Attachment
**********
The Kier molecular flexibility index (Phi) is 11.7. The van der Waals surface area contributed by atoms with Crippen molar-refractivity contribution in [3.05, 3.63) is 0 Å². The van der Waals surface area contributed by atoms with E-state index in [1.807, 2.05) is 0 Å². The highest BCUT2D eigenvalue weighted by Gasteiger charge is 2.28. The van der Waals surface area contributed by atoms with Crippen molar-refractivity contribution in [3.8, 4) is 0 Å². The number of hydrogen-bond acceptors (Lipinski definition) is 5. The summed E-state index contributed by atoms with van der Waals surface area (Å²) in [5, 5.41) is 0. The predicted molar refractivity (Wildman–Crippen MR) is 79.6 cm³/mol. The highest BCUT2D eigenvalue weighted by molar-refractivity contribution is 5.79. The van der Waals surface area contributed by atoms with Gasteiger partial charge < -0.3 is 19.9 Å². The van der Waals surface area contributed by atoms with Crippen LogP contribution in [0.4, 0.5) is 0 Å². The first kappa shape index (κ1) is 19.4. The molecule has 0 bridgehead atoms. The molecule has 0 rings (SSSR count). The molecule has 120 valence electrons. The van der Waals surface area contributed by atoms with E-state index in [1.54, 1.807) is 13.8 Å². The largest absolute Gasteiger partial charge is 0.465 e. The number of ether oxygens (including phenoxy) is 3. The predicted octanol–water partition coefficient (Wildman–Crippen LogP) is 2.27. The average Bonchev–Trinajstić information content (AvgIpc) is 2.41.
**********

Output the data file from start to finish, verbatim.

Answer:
The Kier molecular flexibility index (Phi) is 11.7. The van der Waals surface area contributed by atoms with Crippen molar-refractivity contribution in [3.05, 3.63) is 0 Å². The van der Waals surface area contributed by atoms with E-state index in [1.807, 2.05) is 0 Å². The highest BCUT2D eigenvalue weighted by Gasteiger charge is 2.28. The van der Waals surface area contributed by atoms with Crippen molar-refractivity contribution in [3.8, 4) is 0 Å². The number of hydrogen-bond acceptors (Lipinski definition) is 5. The summed E-state index contributed by atoms with van der Waals surface area (Å²) in [5, 5.41) is 0. The predicted molar refractivity (Wildman–Crippen MR) is 79.6 cm³/mol. The highest BCUT2D eigenvalue weighted by molar-refractivity contribution is 5.79. The van der Waals surface area contributed by atoms with Gasteiger partial charge < -0.3 is 19.9 Å². The van der Waals surface area contributed by atoms with Crippen LogP contribution in [0.4, 0.5) is 0 Å². The first kappa shape index (κ1) is 19.4. The molecule has 0 bridgehead atoms. The molecule has 0 rings (SSSR count). The molecule has 120 valence electrons. The van der Waals surface area contributed by atoms with E-state index in [1.54, 1.807) is 13.8 Å². The largest absolute Gasteiger partial charge is 0.465 e. The number of ether oxygens (including phenoxy) is 3. The predicted octanol–water partition coefficient (Wildman–Crippen LogP) is 2.27. The average Bonchev–Trinajstić information content (AvgIpc) is 2.41.